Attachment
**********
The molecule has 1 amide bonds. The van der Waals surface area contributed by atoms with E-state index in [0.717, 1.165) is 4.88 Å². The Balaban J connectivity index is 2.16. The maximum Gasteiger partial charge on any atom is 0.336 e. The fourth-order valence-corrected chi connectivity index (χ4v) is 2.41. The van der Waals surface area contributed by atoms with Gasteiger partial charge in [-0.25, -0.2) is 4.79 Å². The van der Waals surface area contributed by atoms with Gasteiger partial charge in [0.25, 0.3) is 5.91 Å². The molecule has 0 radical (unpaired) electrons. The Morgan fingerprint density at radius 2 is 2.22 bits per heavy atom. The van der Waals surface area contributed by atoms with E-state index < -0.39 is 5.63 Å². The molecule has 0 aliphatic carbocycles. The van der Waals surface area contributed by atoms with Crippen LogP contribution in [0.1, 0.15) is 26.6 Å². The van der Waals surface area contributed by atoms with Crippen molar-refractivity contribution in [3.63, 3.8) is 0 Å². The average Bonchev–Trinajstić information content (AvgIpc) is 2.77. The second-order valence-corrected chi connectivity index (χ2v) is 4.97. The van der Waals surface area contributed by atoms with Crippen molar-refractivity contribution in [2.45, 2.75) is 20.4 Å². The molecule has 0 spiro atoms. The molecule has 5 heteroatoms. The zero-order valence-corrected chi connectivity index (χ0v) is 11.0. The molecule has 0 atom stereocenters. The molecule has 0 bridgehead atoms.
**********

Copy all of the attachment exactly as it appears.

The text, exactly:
The molecule has 1 amide bonds. The van der Waals surface area contributed by atoms with E-state index in [0.717, 1.165) is 4.88 Å². The Balaban J connectivity index is 2.16. The maximum Gasteiger partial charge on any atom is 0.336 e. The fourth-order valence-corrected chi connectivity index (χ4v) is 2.41. The van der Waals surface area contributed by atoms with Gasteiger partial charge in [-0.25, -0.2) is 4.79 Å². The van der Waals surface area contributed by atoms with Gasteiger partial charge in [0.25, 0.3) is 5.91 Å². The molecule has 0 radical (unpaired) electrons. The Morgan fingerprint density at radius 2 is 2.22 bits per heavy atom. The van der Waals surface area contributed by atoms with E-state index < -0.39 is 5.63 Å². The molecule has 0 aliphatic carbocycles. The van der Waals surface area contributed by atoms with Crippen LogP contribution in [0.1, 0.15) is 26.6 Å². The van der Waals surface area contributed by atoms with Crippen molar-refractivity contribution in [3.63, 3.8) is 0 Å². The average Bonchev–Trinajstić information content (AvgIpc) is 2.77. The second-order valence-corrected chi connectivity index (χ2v) is 4.97. The van der Waals surface area contributed by atoms with Crippen molar-refractivity contribution in [2.45, 2.75) is 20.4 Å². The molecule has 0 spiro atoms. The molecule has 5 heteroatoms. The zero-order valence-corrected chi connectivity index (χ0v) is 11.0. The molecule has 0 atom stereocenters. The molecule has 0 bridgehead atoms.